You can find more details about these steps in our previous post about how to install Windows Server 2022 Core.

Afterwards, select option 15 in the Server Configuration tool to open the PowerShell console, which we’ll need for the next steps.

we open PowerShell from SConfig

Once you’re in the PowerShell console, you’ll be able to configure the required Hyper-V and cluster features for the node with the following commands:

Enable-WindowsOptionalFeature -Online -FeatureName Microsoft-Hyper-V -All -NoRestart -Verbose

You’ll then need to reboot before running the following command:

Enable-WindowsOptionalFeature -Online -FeatureName Microsoft-Hyper-V-Management-PowerShell -All -NoRestart -Verbose

Again, you’ll need to reboot before running the following command:

Enable-WindowsOptionalFeature -Online -FeatureName Failover-Clustering -All -NoRestart -Verbose

Once again, you’ll need to reboot after running this command. The next step is optional, but you can also add the servers to Server Manager on a remote server. And you can do so with the graphical user interface.

We can add the servers to Server Manager on a remote server using the GUI

Next, reboot your server and run the following command to create your cluster:

New-Cluster -Name <cluster-name> -Node <node-name> -NOSTORAGE
We create our Azure Stack HCI single-node cluster with a PowerShell command

In the image below, you can see that the configuration of the cluster is ongoing.

The cluster is being configured

When the process is over, you should see what we have below.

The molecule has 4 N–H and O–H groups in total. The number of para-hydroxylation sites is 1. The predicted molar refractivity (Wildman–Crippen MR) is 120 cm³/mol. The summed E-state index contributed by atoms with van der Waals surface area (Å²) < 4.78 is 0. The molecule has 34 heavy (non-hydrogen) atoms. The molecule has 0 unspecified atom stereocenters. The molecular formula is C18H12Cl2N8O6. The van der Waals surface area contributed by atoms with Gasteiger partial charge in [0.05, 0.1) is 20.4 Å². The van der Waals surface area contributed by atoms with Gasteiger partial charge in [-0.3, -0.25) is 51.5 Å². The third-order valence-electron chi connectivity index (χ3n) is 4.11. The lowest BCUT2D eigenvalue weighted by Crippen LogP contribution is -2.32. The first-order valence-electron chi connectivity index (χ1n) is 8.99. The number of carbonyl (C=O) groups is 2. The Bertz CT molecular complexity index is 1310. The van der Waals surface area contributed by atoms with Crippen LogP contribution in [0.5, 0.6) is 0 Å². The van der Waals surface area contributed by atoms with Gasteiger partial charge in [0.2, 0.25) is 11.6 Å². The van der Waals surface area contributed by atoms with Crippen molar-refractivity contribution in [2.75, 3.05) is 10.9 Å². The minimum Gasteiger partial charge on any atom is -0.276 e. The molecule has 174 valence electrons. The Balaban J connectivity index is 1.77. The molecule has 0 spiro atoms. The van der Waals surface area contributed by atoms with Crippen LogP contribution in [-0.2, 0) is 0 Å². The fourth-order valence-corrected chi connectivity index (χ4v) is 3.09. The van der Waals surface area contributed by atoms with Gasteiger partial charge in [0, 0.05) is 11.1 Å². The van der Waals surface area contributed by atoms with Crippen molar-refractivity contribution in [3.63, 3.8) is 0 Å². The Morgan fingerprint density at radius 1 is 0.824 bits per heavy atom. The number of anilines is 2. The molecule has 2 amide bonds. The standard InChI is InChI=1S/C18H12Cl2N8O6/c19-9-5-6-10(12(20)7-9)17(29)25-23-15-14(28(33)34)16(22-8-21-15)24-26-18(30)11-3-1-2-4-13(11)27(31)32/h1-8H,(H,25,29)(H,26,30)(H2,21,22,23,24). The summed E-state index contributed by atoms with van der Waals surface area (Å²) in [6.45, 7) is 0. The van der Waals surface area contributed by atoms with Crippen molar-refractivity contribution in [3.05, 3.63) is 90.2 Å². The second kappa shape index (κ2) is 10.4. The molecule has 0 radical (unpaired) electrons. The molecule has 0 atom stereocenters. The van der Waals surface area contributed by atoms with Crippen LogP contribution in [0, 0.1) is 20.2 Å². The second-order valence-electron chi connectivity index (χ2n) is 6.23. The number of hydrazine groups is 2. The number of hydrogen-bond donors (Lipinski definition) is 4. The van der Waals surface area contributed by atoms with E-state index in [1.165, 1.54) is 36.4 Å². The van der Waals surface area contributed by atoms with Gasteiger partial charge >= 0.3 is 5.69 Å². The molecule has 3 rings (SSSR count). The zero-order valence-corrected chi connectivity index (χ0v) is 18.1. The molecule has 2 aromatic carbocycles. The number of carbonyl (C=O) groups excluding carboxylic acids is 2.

The Azure Stack HCI single-node cluster has now been created

After the cluster has been created, you need to enable the Storage Spaces Direct feature and disable the cache for Storage Spaces. Use the following command to do so:

Enable-ClusterStorageSpacesDirect -CacheState Disabled
We use a command to enable the Storage Spaces Direct feature and disable the cache

After choosing ‘Yes’, the Storage Spaces Direct feature will be enabled.

Now, you can add your cluster to Windows Admin Center for management purposes:

we can add our Azure Stack HCI single-node cluster to Windows Admin Center

Before we can create the storage volumes, we should register the cluster with Azure using PowerShell or the Windows Admin Center. You can check out the links below to get detailed instructions for each method:

We need to register the cluster with Azure before we can create storage volumes.

As soon as you have registered the cluster and nodes to Azure, you can create the shared volume in your cluster using the following command:

New-Volume -FriendlyName "Volume1" -Size 1TB -ProvisioningType Thin
we use PowerShell to create the shared volume in our cluster

Now, your cluster should be up and running. And you’re ready to start deploying workloads.

What to do after deploying your Azure Stack HCI single node cluster?

After you have deployed your cluster, you should invest some time in server hardening and training your IT staff on Azure Arc for server and service management. Here’s a list of resources I invite you to check out:

If you use your single-node cluster as a test system, you can also join the Azure Stack HCI preview channel to evaluate new features before they become generally available.

Conclusion

In this article, I showed you how to install and configure Azure Stack HCI single-node clusters, which can help you modernize your infrastructure. Single node clusters have a similar feature set to multi-node clusters. And you can run the same workloads and benefit from the integration with Azure Arc.  

We’ve detailed some use cases for Azure Stack HCI single-node deployments, but there are of course many more. Support for single-node clusters makes Azure Stack HCI even more affordable for enterprise customers, though with more limited resiliency.